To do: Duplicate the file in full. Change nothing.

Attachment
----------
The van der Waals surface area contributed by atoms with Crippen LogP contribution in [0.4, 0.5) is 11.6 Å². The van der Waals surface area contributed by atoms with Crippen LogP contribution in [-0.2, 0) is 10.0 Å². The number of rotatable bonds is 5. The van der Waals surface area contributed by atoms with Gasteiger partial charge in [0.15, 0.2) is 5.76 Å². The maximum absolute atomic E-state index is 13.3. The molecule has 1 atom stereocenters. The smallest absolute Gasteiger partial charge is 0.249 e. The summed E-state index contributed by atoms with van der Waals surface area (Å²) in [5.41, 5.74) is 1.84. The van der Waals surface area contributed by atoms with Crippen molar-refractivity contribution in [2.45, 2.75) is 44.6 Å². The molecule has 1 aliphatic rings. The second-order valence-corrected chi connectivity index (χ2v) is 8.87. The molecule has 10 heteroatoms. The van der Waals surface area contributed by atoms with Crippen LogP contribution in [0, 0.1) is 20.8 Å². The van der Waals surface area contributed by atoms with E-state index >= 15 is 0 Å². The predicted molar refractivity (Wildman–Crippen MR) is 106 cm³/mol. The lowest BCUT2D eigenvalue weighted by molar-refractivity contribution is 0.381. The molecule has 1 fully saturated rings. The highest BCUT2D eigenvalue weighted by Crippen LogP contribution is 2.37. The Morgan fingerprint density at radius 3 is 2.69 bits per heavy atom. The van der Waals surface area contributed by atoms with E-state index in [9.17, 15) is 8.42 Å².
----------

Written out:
The van der Waals surface area contributed by atoms with Crippen LogP contribution in [0.4, 0.5) is 11.6 Å². The van der Waals surface area contributed by atoms with Crippen LogP contribution in [-0.2, 0) is 10.0 Å². The number of rotatable bonds is 5. The van der Waals surface area contributed by atoms with Gasteiger partial charge in [0.15, 0.2) is 5.76 Å². The maximum absolute atomic E-state index is 13.3. The molecule has 1 atom stereocenters. The smallest absolute Gasteiger partial charge is 0.249 e. The summed E-state index contributed by atoms with van der Waals surface area (Å²) in [5.41, 5.74) is 1.84. The van der Waals surface area contributed by atoms with Crippen molar-refractivity contribution in [2.45, 2.75) is 44.6 Å². The molecule has 1 aliphatic rings. The second-order valence-corrected chi connectivity index (χ2v) is 8.87. The molecule has 10 heteroatoms. The van der Waals surface area contributed by atoms with Crippen LogP contribution in [0, 0.1) is 20.8 Å². The van der Waals surface area contributed by atoms with E-state index >= 15 is 0 Å². The predicted molar refractivity (Wildman–Crippen MR) is 106 cm³/mol. The lowest BCUT2D eigenvalue weighted by molar-refractivity contribution is 0.381. The molecule has 1 fully saturated rings. The highest BCUT2D eigenvalue weighted by Crippen LogP contribution is 2.37. The Morgan fingerprint density at radius 3 is 2.69 bits per heavy atom. The van der Waals surface area contributed by atoms with E-state index in [9.17, 15) is 8.42 Å².